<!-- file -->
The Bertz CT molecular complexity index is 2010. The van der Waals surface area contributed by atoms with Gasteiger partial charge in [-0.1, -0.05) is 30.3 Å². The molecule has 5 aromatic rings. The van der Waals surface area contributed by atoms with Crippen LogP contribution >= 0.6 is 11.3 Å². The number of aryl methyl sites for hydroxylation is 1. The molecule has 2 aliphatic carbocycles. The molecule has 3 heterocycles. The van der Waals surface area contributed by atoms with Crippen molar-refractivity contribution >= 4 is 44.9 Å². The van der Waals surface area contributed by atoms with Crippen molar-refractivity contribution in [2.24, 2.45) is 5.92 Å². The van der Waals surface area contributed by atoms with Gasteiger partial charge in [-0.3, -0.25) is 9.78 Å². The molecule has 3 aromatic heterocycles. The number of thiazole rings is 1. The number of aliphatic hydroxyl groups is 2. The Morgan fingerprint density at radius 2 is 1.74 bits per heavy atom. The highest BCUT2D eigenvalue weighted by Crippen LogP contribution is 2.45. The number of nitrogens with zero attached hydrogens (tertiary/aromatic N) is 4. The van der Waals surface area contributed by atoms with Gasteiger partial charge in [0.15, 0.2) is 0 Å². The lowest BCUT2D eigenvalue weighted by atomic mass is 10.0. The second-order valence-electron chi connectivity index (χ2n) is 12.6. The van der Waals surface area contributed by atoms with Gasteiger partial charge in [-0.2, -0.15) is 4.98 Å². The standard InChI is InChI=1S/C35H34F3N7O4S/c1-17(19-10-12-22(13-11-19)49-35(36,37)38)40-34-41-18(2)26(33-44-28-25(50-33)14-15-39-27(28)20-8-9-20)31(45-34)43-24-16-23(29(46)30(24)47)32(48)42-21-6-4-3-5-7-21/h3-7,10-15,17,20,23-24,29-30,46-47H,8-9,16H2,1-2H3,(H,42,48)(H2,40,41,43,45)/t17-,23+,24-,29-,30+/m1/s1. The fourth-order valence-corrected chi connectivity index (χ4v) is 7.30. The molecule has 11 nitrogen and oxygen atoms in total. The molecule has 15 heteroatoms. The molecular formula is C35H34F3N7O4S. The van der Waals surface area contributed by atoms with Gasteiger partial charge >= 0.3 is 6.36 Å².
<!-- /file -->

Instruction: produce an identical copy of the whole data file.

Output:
The Bertz CT molecular complexity index is 2010. The van der Waals surface area contributed by atoms with Gasteiger partial charge in [-0.1, -0.05) is 30.3 Å². The molecule has 5 aromatic rings. The van der Waals surface area contributed by atoms with Crippen LogP contribution >= 0.6 is 11.3 Å². The number of aryl methyl sites for hydroxylation is 1. The molecule has 2 aliphatic carbocycles. The molecule has 3 heterocycles. The van der Waals surface area contributed by atoms with Crippen molar-refractivity contribution >= 4 is 44.9 Å². The van der Waals surface area contributed by atoms with Crippen molar-refractivity contribution in [2.24, 2.45) is 5.92 Å². The van der Waals surface area contributed by atoms with Gasteiger partial charge in [-0.3, -0.25) is 9.78 Å². The molecule has 3 aromatic heterocycles. The number of thiazole rings is 1. The number of aliphatic hydroxyl groups is 2. The Morgan fingerprint density at radius 2 is 1.74 bits per heavy atom. The highest BCUT2D eigenvalue weighted by Crippen LogP contribution is 2.45. The number of nitrogens with zero attached hydrogens (tertiary/aromatic N) is 4. The van der Waals surface area contributed by atoms with Gasteiger partial charge in [0.15, 0.2) is 0 Å². The lowest BCUT2D eigenvalue weighted by atomic mass is 10.0. The second-order valence-electron chi connectivity index (χ2n) is 12.6. The van der Waals surface area contributed by atoms with Gasteiger partial charge in [-0.2, -0.15) is 4.98 Å². The standard InChI is InChI=1S/C35H34F3N7O4S/c1-17(19-10-12-22(13-11-19)49-35(36,37)38)40-34-41-18(2)26(33-44-28-25(50-33)14-15-39-27(28)20-8-9-20)31(45-34)43-24-16-23(29(46)30(24)47)32(48)42-21-6-4-3-5-7-21/h3-7,10-15,17,20,23-24,29-30,46-47H,8-9,16H2,1-2H3,(H,42,48)(H2,40,41,43,45)/t17-,23+,24-,29-,30+/m1/s1. The fourth-order valence-corrected chi connectivity index (χ4v) is 7.30. The molecule has 11 nitrogen and oxygen atoms in total. The molecule has 15 heteroatoms. The molecular formula is C35H34F3N7O4S. The van der Waals surface area contributed by atoms with Gasteiger partial charge >= 0.3 is 6.36 Å².